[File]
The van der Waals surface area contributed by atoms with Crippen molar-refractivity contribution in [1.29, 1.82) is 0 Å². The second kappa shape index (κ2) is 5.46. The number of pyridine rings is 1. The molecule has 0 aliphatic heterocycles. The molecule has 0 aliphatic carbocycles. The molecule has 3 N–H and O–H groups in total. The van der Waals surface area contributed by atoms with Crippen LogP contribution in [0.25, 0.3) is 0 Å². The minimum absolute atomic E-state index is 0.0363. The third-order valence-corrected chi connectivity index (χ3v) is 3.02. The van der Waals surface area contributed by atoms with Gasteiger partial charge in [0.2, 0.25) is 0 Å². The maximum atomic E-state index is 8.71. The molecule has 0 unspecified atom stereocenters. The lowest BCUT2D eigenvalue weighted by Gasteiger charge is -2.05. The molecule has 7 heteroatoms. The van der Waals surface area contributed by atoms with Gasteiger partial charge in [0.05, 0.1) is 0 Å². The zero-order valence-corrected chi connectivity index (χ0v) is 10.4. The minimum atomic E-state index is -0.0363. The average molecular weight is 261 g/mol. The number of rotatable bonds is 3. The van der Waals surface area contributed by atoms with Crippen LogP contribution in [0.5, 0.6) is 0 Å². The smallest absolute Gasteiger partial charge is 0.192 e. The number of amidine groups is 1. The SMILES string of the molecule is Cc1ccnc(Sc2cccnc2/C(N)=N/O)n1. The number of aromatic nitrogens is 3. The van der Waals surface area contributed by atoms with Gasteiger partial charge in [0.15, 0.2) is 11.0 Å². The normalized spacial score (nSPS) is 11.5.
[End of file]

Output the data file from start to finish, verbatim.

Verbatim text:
The van der Waals surface area contributed by atoms with Crippen molar-refractivity contribution in [1.29, 1.82) is 0 Å². The second kappa shape index (κ2) is 5.46. The number of pyridine rings is 1. The molecule has 0 aliphatic heterocycles. The molecule has 0 aliphatic carbocycles. The molecule has 3 N–H and O–H groups in total. The van der Waals surface area contributed by atoms with Crippen LogP contribution in [0.25, 0.3) is 0 Å². The minimum absolute atomic E-state index is 0.0363. The third-order valence-corrected chi connectivity index (χ3v) is 3.02. The van der Waals surface area contributed by atoms with Gasteiger partial charge in [0.2, 0.25) is 0 Å². The maximum atomic E-state index is 8.71. The molecule has 0 unspecified atom stereocenters. The lowest BCUT2D eigenvalue weighted by Gasteiger charge is -2.05. The molecule has 7 heteroatoms. The van der Waals surface area contributed by atoms with Gasteiger partial charge in [0.05, 0.1) is 0 Å². The zero-order valence-corrected chi connectivity index (χ0v) is 10.4. The minimum atomic E-state index is -0.0363. The average molecular weight is 261 g/mol. The number of rotatable bonds is 3. The van der Waals surface area contributed by atoms with Crippen LogP contribution in [0.5, 0.6) is 0 Å². The smallest absolute Gasteiger partial charge is 0.192 e. The number of amidine groups is 1. The SMILES string of the molecule is Cc1ccnc(Sc2cccnc2/C(N)=N/O)n1. The number of aromatic nitrogens is 3. The van der Waals surface area contributed by atoms with Gasteiger partial charge in [0.15, 0.2) is 11.0 Å². The normalized spacial score (nSPS) is 11.5.